You may remember back in the days when we were all eagerly awaiting an OS named Longhorn, mention of a project called MinWin.  The idea was to put the Windows kernel on a serious weight loss program after its original NT kernel bloated itself while transforming into Win2K and WinXP.  We had hoped to see the MinWin kernel, as well as a new file system with Vista but that just didn’t happen.  The MinWin project its self is alive and well, focusing on minimizing and compartmentalizing server code along with possible applications in mobile devices.  Ars Technica takes you on a tour of their current efforts in this article.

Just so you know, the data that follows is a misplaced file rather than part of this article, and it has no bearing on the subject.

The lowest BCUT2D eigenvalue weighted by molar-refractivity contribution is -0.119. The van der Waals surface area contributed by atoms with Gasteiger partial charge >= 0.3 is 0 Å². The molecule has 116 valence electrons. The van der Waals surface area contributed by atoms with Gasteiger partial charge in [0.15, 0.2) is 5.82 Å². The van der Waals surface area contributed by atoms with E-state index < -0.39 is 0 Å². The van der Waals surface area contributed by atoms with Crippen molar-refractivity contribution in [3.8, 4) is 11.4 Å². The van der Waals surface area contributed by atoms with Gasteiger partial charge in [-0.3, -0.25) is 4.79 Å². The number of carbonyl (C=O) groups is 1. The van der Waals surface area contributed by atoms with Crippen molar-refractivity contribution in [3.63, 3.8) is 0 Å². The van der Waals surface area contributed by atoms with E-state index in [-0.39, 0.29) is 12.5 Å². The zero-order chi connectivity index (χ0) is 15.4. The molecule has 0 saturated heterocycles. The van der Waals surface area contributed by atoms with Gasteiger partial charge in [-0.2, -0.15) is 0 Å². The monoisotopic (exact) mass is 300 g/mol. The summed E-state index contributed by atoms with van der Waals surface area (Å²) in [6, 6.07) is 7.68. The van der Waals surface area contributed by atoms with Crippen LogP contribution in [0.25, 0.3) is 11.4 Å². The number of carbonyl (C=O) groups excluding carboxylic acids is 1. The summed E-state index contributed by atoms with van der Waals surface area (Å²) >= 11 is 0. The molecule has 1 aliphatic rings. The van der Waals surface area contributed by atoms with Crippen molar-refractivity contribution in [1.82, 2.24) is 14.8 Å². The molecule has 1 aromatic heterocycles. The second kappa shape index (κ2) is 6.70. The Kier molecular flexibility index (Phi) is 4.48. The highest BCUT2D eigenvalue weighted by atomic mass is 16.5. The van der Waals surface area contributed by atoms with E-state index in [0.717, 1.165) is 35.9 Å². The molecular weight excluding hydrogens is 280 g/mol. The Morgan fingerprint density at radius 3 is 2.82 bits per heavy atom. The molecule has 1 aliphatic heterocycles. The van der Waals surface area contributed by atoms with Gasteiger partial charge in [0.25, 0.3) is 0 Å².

“As Windows 2000 was being developed in the second half of the 1990s, Microsoft was firmly focused on building in as much functionality as possible, in a play to push Novell Netware aside and establish Windows NT as the operating system for the business world. When NT was released to manufacturing ten years ago, it was well-received by reviewers, businesses, and enthusiasts alike, and for much of the decade the OS has been considered by some to be the pinnacle of Windows releases. Its headline business features—Active Directory, Group Policy, Internet Information Services, Management Console, Windows Management Instrumentation—have become industry standards. But most importantly, Windows NT served as the technological basis for what can fairly be described as the most successful and well-known software product of all time: Windows XP.”

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